Freedom of expression is an essential human righti and a foundational principle of a free society.
There is an inherent conflict between freedom of expression and the desire of some religious people to have their beliefs treated with deference. Commonly, restrictions on freedom of expression are sought through anti-blasphemy laws, laws against “incitement to religious hatred” or the use of violence and intimidation against those who are claimed to cause religious offence.
Given the diversity of religious worldviews, offence is the inevitable outcome of the critical assessment of religious or irreligious perspectives. As a subjective concept, offence is a not a reasonable basis for restricting freedom of expression; to do so would essentially render freedom of expression meaningless and limit the critical discussion of ideas to whichever perspective happens to be supported by the legal system or physical strength present in any country.
Further, restrictions on freedom of expression on the basis of religious offence privilege religious views above other types of views – such restrictions provide a shield against critical analysis and comment, yet no rational basis exists for protecting religious views when other contentious social or political views are not protected.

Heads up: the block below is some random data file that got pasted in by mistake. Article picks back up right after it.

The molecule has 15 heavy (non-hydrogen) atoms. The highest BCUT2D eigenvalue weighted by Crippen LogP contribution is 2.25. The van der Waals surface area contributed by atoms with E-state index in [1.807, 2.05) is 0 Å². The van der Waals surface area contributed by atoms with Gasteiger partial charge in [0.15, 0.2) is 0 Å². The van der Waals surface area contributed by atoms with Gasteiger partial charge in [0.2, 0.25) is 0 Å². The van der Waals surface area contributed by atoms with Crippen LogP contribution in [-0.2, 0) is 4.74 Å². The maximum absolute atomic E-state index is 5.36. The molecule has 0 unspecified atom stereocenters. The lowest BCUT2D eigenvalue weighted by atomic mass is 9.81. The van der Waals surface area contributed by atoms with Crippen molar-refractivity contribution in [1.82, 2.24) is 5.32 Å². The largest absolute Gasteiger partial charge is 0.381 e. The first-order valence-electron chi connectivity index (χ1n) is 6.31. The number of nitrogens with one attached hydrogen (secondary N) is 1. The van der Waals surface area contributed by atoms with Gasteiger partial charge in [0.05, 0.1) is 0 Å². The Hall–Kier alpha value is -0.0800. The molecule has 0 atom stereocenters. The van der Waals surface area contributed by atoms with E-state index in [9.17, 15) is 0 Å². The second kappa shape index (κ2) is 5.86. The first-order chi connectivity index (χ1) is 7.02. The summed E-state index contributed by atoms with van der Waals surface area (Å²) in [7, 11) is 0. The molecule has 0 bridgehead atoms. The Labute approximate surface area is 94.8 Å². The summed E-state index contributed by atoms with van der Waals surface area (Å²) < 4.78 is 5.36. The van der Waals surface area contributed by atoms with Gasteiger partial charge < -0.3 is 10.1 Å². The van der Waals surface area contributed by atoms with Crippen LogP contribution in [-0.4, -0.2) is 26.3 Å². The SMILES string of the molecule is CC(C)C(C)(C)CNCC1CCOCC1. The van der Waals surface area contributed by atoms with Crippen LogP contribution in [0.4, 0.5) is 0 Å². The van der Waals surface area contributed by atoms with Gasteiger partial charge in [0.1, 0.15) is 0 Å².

If a society is to value and respect all its citizens it must unequivocally stand against those who seek to limit offence through violence, intimidation or legislation. No ideology, religious or otherwise, should be permitted to dictate that certain views are exempt from scrutiny, critical analysis, comment, satire or mockery. A view that cannot withstand such examination is not credible and should be re-considered by the holder, not protected by laws or defended with violence or intimidation.
Any offence caused by views being challenged, criticised or even mocked – whether a person is religious or not – is the negligible, but vital, price of human freedom.
i Article 19 of the Universal Declaration of Human Rights: Everyone has the right to freedom of opinion and expression; this right includes freedom to hold opinions without interference and to seek, receive and impart information and ideas through any media regardless of frontiers. Article 19 of the International Covenant on Civil and Political Rights: 1. Everyone shall have the right to hold opinions without interference. 2. Everyone shall have the right to freedom of expression; this right shall include freedom to seek, receive and impart information and ideas of all kinds, regardless of frontiers, either orally, in writing or in print, in the form of art, or through any other media of his choice. 3. The exercise of the rights provided for in paragraph 2 of this article carries with it special duties and responsibilities. It may therefore be subject to certain restrictions, but these shall only be such as are provided by law and are necessary: (a) For respect of the rights or reputations of others; (b) For the protection of national security or of public order (ordre public), or of public health or morals.